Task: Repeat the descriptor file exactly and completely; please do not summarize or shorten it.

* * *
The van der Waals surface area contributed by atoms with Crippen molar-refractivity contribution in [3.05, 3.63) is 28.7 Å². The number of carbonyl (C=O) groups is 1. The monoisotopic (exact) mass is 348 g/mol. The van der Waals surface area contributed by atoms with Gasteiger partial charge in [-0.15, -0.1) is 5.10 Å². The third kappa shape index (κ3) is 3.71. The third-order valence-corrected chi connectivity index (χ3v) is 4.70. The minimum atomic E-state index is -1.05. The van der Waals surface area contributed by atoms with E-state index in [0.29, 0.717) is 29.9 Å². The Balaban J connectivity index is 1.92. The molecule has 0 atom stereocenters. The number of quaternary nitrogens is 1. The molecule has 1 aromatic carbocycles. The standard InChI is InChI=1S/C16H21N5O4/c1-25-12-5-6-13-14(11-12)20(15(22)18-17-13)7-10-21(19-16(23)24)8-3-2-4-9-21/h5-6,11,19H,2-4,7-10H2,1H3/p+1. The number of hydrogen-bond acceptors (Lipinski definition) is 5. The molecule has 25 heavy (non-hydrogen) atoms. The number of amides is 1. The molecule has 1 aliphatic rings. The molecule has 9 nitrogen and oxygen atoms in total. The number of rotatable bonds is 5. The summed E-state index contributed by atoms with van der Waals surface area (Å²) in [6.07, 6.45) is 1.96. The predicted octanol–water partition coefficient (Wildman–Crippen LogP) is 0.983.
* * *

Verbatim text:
The van der Waals surface area contributed by atoms with Crippen molar-refractivity contribution in [3.05, 3.63) is 28.7 Å². The number of carbonyl (C=O) groups is 1. The monoisotopic (exact) mass is 348 g/mol. The van der Waals surface area contributed by atoms with Gasteiger partial charge in [-0.15, -0.1) is 5.10 Å². The third kappa shape index (κ3) is 3.71. The third-order valence-corrected chi connectivity index (χ3v) is 4.70. The minimum atomic E-state index is -1.05. The van der Waals surface area contributed by atoms with E-state index in [0.29, 0.717) is 29.9 Å². The Balaban J connectivity index is 1.92. The molecule has 0 atom stereocenters. The number of quaternary nitrogens is 1. The molecule has 1 aromatic carbocycles. The standard InChI is InChI=1S/C16H21N5O4/c1-25-12-5-6-13-14(11-12)20(15(22)18-17-13)7-10-21(19-16(23)24)8-3-2-4-9-21/h5-6,11,19H,2-4,7-10H2,1H3/p+1. The number of hydrogen-bond acceptors (Lipinski definition) is 5. The molecule has 25 heavy (non-hydrogen) atoms. The number of amides is 1. The molecule has 1 aliphatic rings. The molecule has 9 nitrogen and oxygen atoms in total. The number of rotatable bonds is 5. The summed E-state index contributed by atoms with van der Waals surface area (Å²) in [6.07, 6.45) is 1.96. The predicted octanol–water partition coefficient (Wildman–Crippen LogP) is 0.983.